Monday, December 14, 2020

Vaccines, Vegetables and Victory

(The following is an excerpt—minus the personal news—of my annual Holiday newsletter sent to friends far and near. )

Yesterday I woke up to the sound of rain and took comfort that there is still some semblance of order in the natural cycles that sustain our life. In a time of fires and floods, pandemic worldwide and pandemonium in the White House, how we need some sign that some things might still be dependable. Like Winter rains. Like Happy Holiday cards still coming through the mail slot.  


2020 was supposed to be the year of perfect 20/20 vision and though the blind leading the blind took all the headline space, in some ways perhaps it was. If not perfect vision, at least renewed vision from some of us, forced to look inward in our sheltering and then outward with new eyes. More time in solitude, away from the hyper-speed hustle and bustle, brought some in-sight which in turn moved out into the world. The enormous support for Black Lives Matter one of many cases in point, using the time and space granted to begin to face and grieve for our 400 years of systemic racism and finally take some first steps toward healing. And despite the bafflement of the 70 million willing to excuse, support and try to continue 4 years of hate speech, lies, incompetency at the highest levels of government, we in the ended voted to keep democracy alive, to give CPR to its injured self and begin to turn back to a hope with some muscle and backbone. Nothing was more important than this vote for renewed life and restoration of vision. Not the end-all solution, but the necessary start of the next needed step.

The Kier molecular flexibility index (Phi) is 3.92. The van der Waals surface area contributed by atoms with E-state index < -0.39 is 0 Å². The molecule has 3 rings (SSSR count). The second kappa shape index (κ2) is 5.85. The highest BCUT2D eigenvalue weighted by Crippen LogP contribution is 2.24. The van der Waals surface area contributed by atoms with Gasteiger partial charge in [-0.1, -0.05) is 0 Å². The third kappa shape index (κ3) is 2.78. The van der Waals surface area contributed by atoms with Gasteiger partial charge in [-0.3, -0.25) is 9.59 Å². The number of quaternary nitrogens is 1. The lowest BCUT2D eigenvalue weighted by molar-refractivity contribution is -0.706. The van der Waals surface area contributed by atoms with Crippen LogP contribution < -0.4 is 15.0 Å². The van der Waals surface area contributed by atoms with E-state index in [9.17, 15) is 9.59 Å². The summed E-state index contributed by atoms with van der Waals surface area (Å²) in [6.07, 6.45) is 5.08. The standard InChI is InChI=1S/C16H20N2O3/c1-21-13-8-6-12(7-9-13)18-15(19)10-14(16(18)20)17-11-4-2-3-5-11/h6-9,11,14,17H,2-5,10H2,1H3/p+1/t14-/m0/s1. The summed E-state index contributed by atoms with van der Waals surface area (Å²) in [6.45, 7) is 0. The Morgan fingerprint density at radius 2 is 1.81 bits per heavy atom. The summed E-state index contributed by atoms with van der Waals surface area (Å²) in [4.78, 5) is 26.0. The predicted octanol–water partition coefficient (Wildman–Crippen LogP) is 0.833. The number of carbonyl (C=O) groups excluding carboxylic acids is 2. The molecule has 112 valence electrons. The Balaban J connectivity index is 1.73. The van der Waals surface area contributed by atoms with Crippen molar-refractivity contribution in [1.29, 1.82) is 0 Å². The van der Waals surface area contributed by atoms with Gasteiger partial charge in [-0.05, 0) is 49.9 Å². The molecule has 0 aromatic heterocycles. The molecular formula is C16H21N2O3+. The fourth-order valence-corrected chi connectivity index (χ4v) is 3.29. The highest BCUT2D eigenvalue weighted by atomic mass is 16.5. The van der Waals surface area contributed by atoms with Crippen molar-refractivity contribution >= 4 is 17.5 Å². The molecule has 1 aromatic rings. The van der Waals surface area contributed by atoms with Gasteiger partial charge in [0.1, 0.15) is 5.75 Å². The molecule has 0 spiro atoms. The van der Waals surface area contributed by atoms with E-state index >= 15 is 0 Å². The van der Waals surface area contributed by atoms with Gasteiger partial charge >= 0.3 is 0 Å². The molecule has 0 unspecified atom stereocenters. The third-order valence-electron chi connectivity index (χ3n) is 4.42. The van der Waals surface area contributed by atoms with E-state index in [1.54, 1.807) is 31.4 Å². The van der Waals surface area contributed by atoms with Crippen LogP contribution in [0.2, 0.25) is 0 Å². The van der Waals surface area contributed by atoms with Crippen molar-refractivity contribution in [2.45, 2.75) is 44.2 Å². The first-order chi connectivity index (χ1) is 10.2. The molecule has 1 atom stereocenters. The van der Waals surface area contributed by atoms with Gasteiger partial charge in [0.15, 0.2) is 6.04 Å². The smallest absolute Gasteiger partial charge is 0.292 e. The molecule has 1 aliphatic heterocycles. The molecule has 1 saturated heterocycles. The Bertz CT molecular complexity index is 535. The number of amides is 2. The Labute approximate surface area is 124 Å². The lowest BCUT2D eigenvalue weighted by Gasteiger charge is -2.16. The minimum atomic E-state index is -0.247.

One can never be casual about the unimaginable numbers in Covid deaths, the unseen suffering of folks dying without loved ones at the bedside, the devastation of the fires and the near death-rattle of democracy. But partially redeemed by November’s election, some people’s awakening and the sense that the return to business-as-usual might mean greater awareness of life’s fragility, the blessings of sincere hugs, the startling idea that we can be happier consuming less and endlessly distracting ourselves from the important things, I don’t agree that 2020 was a disastrous year. I think it was a needed year, Nature sending us to our room for a time-out and soon (I hope) us returning to the dinner table repentant and determined to be kinder, more awake and alert and ready and willing to help wash the dishes and clean up after ourselves. 

May 2021 bring us vaccines, virtue, voices that both sing and speak truth, more vegetables, less vanity and villainy and of course, the vote for Senate victory. May it be so! 

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